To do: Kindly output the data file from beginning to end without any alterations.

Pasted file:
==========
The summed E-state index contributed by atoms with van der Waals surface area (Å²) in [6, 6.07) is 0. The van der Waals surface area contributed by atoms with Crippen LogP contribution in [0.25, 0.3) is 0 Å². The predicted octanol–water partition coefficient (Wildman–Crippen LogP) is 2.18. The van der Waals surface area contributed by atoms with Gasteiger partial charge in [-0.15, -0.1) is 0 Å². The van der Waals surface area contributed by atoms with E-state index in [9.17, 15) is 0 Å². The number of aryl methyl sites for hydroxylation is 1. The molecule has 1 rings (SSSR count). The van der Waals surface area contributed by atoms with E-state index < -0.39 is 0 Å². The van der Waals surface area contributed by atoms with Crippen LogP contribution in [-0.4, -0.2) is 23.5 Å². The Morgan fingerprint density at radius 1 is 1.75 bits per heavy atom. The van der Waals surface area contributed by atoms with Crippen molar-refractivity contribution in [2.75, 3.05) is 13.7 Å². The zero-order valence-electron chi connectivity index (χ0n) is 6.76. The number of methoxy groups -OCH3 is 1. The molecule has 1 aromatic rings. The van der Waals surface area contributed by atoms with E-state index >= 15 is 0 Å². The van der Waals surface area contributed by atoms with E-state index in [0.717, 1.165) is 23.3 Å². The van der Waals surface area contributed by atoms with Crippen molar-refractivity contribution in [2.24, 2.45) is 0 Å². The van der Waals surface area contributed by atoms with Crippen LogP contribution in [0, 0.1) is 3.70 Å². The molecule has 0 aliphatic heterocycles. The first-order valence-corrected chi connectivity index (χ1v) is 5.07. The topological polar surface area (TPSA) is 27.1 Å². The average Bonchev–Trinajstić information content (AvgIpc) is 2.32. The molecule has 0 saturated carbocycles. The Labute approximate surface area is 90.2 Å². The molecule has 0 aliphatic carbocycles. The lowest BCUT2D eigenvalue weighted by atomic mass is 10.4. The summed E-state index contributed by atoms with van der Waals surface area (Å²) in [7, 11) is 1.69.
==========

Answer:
The summed E-state index contributed by atoms with van der Waals surface area (Å²) in [6, 6.07) is 0. The van der Waals surface area contributed by atoms with Crippen LogP contribution in [0.25, 0.3) is 0 Å². The predicted octanol–water partition coefficient (Wildman–Crippen LogP) is 2.18. The van der Waals surface area contributed by atoms with Gasteiger partial charge in [-0.15, -0.1) is 0 Å². The van der Waals surface area contributed by atoms with E-state index in [9.17, 15) is 0 Å². The number of aryl methyl sites for hydroxylation is 1. The molecule has 1 rings (SSSR count). The van der Waals surface area contributed by atoms with E-state index < -0.39 is 0 Å². The van der Waals surface area contributed by atoms with Crippen LogP contribution in [-0.4, -0.2) is 23.5 Å². The Morgan fingerprint density at radius 1 is 1.75 bits per heavy atom. The van der Waals surface area contributed by atoms with Crippen molar-refractivity contribution in [2.75, 3.05) is 13.7 Å². The zero-order valence-electron chi connectivity index (χ0n) is 6.76. The number of methoxy groups -OCH3 is 1. The molecule has 1 aromatic rings. The van der Waals surface area contributed by atoms with E-state index >= 15 is 0 Å². The van der Waals surface area contributed by atoms with E-state index in [0.717, 1.165) is 23.3 Å². The van der Waals surface area contributed by atoms with Crippen molar-refractivity contribution in [2.24, 2.45) is 0 Å². The van der Waals surface area contributed by atoms with Crippen LogP contribution in [0, 0.1) is 3.70 Å². The molecule has 0 aliphatic heterocycles. The first-order valence-corrected chi connectivity index (χ1v) is 5.07. The topological polar surface area (TPSA) is 27.1 Å². The average Bonchev–Trinajstić information content (AvgIpc) is 2.32. The molecule has 0 saturated carbocycles. The Labute approximate surface area is 90.2 Å². The molecule has 0 aliphatic carbocycles. The lowest BCUT2D eigenvalue weighted by atomic mass is 10.4. The summed E-state index contributed by atoms with van der Waals surface area (Å²) in [7, 11) is 1.69.